Specialty epilepsy drug requires continued eye monitoring
DEAR DR. ROACH: I have been taking Sabril for five years. I have drug-resistant epilepsy, and this is the first drug that has worked. It is a high-risk medication, as it can affect eyesight. I have my eyes checked every three months.
You don't hear much about this drug. Is this safe to keep taking, or should it be only taken for a short time? I would appreciate any information. -- C.N.
ANSWER: Many people equate seizures and epilepsy. There is more than one kind of seizure, and only a person with recurrent seizures can be said to have epilepsy. Seizures from fever in children, for example, are not necessarily epilepsy. Epilepsy is best taken care of by a neurologist, ideally one with subspecialized knowledge.
As opposed to a generalized seizure, where the whole brain becomes involved, the drug you're taking is used for drug-resistant focal epilepsy. "Focal" means that one particular part of the brain is affected. Focal seizures may cause motor symptoms, such as uncontrollable movement of one part of the body; sensory symptoms, such as abnormal taste or odor sensation; autonomic findings, such as bladder, bowel or blood pressure changes; or central nervous symptoms, which may cause symptoms of fear, anxiety or deja vu. Complex focal seizures are often characterized by staring into space, but may also consist of a nonpurposeful repetitive movement, such as lip smacking, grunting or blinking.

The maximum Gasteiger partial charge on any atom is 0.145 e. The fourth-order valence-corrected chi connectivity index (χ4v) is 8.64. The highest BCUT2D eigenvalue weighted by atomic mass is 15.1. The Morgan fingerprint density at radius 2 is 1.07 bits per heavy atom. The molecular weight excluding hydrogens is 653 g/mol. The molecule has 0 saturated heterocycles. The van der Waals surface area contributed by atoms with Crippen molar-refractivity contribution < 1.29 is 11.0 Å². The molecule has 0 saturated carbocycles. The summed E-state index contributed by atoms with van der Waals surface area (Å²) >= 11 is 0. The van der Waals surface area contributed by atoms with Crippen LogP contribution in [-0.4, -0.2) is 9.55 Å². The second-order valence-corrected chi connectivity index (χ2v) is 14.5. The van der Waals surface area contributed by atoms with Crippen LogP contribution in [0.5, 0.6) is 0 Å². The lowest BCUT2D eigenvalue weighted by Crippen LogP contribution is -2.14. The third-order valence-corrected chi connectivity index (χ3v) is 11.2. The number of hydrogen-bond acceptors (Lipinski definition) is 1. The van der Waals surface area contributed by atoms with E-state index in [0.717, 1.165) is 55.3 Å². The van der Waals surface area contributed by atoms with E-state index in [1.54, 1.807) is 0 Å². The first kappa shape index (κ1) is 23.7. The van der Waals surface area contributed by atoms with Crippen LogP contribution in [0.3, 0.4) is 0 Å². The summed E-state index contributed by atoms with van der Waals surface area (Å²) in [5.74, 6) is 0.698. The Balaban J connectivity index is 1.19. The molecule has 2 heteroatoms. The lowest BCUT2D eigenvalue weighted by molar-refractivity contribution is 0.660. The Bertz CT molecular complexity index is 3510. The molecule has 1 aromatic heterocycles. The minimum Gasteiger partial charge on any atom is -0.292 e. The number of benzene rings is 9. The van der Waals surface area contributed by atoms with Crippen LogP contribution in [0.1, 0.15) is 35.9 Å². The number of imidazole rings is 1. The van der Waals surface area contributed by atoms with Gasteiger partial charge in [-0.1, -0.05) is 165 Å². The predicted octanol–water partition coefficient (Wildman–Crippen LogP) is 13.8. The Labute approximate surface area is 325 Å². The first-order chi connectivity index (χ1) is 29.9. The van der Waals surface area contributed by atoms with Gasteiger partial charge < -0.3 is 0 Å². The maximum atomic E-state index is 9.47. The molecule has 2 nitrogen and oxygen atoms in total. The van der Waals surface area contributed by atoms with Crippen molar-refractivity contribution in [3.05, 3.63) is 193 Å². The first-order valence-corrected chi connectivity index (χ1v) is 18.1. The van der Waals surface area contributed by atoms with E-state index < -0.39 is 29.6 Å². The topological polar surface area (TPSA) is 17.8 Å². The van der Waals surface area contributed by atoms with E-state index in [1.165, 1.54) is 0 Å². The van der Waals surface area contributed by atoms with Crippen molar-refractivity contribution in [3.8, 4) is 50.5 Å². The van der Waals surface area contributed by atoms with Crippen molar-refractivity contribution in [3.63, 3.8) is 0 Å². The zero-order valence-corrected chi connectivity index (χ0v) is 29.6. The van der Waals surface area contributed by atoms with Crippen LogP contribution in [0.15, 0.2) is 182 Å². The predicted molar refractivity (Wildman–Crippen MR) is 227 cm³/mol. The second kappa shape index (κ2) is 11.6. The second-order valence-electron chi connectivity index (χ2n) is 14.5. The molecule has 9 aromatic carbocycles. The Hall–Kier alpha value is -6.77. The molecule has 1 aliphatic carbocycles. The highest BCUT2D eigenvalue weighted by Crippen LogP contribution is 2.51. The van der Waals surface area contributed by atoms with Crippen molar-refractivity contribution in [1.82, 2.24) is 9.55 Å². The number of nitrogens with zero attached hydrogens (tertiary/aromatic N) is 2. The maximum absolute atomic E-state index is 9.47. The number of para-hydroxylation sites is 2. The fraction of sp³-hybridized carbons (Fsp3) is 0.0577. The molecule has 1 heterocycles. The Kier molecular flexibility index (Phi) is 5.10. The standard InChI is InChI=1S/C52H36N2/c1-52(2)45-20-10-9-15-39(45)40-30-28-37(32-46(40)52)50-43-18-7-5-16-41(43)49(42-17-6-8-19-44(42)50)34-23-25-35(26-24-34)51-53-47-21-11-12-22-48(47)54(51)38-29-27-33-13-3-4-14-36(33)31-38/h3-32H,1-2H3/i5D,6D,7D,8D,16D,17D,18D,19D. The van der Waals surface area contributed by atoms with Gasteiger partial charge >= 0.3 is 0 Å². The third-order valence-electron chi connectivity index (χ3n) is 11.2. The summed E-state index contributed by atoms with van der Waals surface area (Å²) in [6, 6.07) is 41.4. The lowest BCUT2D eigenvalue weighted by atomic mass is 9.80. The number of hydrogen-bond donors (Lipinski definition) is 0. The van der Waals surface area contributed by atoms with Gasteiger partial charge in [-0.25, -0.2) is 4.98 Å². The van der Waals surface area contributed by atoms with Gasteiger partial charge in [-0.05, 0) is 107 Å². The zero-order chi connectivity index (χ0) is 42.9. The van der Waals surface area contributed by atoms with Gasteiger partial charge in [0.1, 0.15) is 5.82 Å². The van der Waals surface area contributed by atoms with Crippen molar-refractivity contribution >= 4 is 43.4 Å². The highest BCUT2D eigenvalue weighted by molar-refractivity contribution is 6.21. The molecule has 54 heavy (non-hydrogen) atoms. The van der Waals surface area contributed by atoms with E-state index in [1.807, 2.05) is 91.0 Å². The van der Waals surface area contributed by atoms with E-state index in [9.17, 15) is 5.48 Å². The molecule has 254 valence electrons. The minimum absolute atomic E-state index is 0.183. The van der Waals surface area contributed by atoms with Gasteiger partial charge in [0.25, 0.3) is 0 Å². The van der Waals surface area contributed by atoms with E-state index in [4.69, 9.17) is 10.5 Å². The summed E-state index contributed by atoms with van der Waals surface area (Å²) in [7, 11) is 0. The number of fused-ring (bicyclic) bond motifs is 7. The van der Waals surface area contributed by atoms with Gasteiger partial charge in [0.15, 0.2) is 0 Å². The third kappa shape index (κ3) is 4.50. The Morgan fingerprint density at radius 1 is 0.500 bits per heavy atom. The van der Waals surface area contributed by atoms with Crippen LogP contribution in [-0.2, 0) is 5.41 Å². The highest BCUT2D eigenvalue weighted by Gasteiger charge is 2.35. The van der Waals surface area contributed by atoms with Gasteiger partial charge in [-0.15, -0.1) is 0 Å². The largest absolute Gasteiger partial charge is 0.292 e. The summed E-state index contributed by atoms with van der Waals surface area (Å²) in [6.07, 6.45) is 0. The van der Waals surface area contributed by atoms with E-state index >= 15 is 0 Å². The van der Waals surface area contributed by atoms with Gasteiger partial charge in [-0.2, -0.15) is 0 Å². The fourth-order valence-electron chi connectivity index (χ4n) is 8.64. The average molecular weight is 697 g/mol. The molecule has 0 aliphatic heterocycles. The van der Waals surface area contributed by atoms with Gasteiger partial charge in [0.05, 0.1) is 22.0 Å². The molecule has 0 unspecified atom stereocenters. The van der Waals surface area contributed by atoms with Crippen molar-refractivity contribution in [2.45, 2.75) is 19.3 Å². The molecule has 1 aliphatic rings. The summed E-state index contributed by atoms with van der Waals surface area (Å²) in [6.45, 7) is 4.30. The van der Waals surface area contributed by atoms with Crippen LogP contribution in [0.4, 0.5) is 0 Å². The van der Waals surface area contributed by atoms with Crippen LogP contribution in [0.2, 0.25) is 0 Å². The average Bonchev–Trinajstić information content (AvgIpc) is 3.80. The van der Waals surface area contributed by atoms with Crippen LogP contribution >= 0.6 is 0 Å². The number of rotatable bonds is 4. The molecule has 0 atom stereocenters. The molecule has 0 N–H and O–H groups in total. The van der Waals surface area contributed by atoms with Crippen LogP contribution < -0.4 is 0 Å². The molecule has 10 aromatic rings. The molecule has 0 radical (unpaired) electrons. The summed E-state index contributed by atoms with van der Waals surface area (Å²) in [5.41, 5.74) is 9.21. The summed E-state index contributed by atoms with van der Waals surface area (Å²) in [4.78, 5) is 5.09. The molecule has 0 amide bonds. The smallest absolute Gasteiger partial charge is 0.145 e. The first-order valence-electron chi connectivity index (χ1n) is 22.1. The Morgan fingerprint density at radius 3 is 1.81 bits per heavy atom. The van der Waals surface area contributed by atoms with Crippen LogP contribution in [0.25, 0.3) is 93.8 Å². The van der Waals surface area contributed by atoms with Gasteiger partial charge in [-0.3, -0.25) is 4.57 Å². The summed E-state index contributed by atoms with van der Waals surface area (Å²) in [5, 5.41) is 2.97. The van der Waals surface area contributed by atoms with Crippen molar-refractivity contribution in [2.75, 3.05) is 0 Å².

Sabril (vigabatrin) is used when other medicines have failed. As many as 30% to 50% of people who are on this medicine for five years will develop vision problems, which may not be noticed by the person taking the medicine. This is why frequent vision tests are mandatory.
As long as the medicine is working and not causing any side effects, and the vision tests show good results, the medication is safe to keep taking. You must continue to get the vision tests (especially testing the visual field) as long as you take the medicine, and stop if any vision problems develop.
DEAR DR. ROACH: I had an echocardiogram for palpitations, and doctors found I have trivial mitral regurgitation. What is the meaning of that diagnosis? -- I.M.A.F.
ANSWER: There are four valves in the heart; of these, the mitral valve keeps the blood in the left ventricle from flowing backward into the left atrium. All four valves have the potential to leak ("regurgitation" or "incompetence" are the terms used) or to fail to open fully, called "stenosis." Leaking valves are graded on a scale of severe, moderate, mild or trivial.
Trivial regurgitation is extremely common and is not a need for medical concern. The tricuspid valve, between the right atrium and ventricle, has a trivial amount of leak in most people.
Unfortunately, many doctors don't take the time to explain that the echocardiogram is so sensitive it can find these small amounts of leakage. Naturally, anytime a person hears their heart valve is leaking, they can get concerned that something is very wrong. But I can assure you that unless it gets worse, which is unlikely, or unless it is happening in combination with some other heart abnormality, it is not something to worry about.
Dr. Roach regrets that he is unable to answer individual letters, but will incorporate them in the column whenever possible. Readers may email questions to ToYourGoodHealth@med.cornell.edu or send mail to 628 Virginia Dr., Orlando, FL 32803.
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